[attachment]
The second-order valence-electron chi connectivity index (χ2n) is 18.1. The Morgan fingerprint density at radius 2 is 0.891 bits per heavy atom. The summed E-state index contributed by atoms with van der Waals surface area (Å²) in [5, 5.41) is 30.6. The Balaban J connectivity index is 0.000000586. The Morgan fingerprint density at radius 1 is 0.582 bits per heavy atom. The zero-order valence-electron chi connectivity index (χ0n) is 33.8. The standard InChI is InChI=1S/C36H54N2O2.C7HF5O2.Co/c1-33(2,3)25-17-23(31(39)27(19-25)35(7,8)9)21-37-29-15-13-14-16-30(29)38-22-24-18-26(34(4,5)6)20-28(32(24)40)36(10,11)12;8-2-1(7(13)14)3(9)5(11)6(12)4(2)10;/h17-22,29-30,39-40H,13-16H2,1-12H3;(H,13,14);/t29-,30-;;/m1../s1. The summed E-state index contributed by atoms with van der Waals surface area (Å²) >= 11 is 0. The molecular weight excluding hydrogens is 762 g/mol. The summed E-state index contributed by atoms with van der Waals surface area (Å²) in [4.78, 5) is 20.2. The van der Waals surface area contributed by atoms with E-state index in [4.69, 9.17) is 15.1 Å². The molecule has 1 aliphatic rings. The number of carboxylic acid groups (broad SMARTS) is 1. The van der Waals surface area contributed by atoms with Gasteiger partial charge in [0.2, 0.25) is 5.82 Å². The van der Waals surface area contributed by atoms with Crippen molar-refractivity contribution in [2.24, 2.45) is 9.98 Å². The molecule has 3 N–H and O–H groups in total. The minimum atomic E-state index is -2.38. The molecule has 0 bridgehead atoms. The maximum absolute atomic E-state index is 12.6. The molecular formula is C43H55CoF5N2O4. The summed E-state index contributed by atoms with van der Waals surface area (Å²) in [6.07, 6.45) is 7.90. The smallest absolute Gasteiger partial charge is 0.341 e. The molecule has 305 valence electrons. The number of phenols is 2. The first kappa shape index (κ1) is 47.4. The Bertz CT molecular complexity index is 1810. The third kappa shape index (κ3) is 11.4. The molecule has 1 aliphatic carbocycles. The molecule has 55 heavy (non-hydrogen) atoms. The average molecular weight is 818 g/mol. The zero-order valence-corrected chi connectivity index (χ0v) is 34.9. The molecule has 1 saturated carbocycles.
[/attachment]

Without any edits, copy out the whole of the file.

The second-order valence-electron chi connectivity index (χ2n) is 18.1. The Morgan fingerprint density at radius 2 is 0.891 bits per heavy atom. The summed E-state index contributed by atoms with van der Waals surface area (Å²) in [5, 5.41) is 30.6. The Balaban J connectivity index is 0.000000586. The Morgan fingerprint density at radius 1 is 0.582 bits per heavy atom. The zero-order valence-electron chi connectivity index (χ0n) is 33.8. The standard InChI is InChI=1S/C36H54N2O2.C7HF5O2.Co/c1-33(2,3)25-17-23(31(39)27(19-25)35(7,8)9)21-37-29-15-13-14-16-30(29)38-22-24-18-26(34(4,5)6)20-28(32(24)40)36(10,11)12;8-2-1(7(13)14)3(9)5(11)6(12)4(2)10;/h17-22,29-30,39-40H,13-16H2,1-12H3;(H,13,14);/t29-,30-;;/m1../s1. The summed E-state index contributed by atoms with van der Waals surface area (Å²) >= 11 is 0. The molecular weight excluding hydrogens is 762 g/mol. The summed E-state index contributed by atoms with van der Waals surface area (Å²) in [4.78, 5) is 20.2. The van der Waals surface area contributed by atoms with E-state index in [4.69, 9.17) is 15.1 Å². The molecule has 1 aliphatic rings. The number of carboxylic acid groups (broad SMARTS) is 1. The van der Waals surface area contributed by atoms with Gasteiger partial charge in [0.2, 0.25) is 5.82 Å². The van der Waals surface area contributed by atoms with Crippen molar-refractivity contribution in [2.24, 2.45) is 9.98 Å². The molecule has 3 N–H and O–H groups in total. The minimum atomic E-state index is -2.38. The molecule has 0 bridgehead atoms. The maximum absolute atomic E-state index is 12.6. The molecular formula is C43H55CoF5N2O4. The summed E-state index contributed by atoms with van der Waals surface area (Å²) in [6.07, 6.45) is 7.90. The smallest absolute Gasteiger partial charge is 0.341 e. The molecule has 305 valence electrons. The number of phenols is 2. The first kappa shape index (κ1) is 47.4. The Bertz CT molecular complexity index is 1810. The third kappa shape index (κ3) is 11.4. The molecule has 1 aliphatic carbocycles. The molecule has 55 heavy (non-hydrogen) atoms. The average molecular weight is 818 g/mol. The zero-order valence-corrected chi connectivity index (χ0v) is 34.9. The molecule has 1 saturated carbocycles.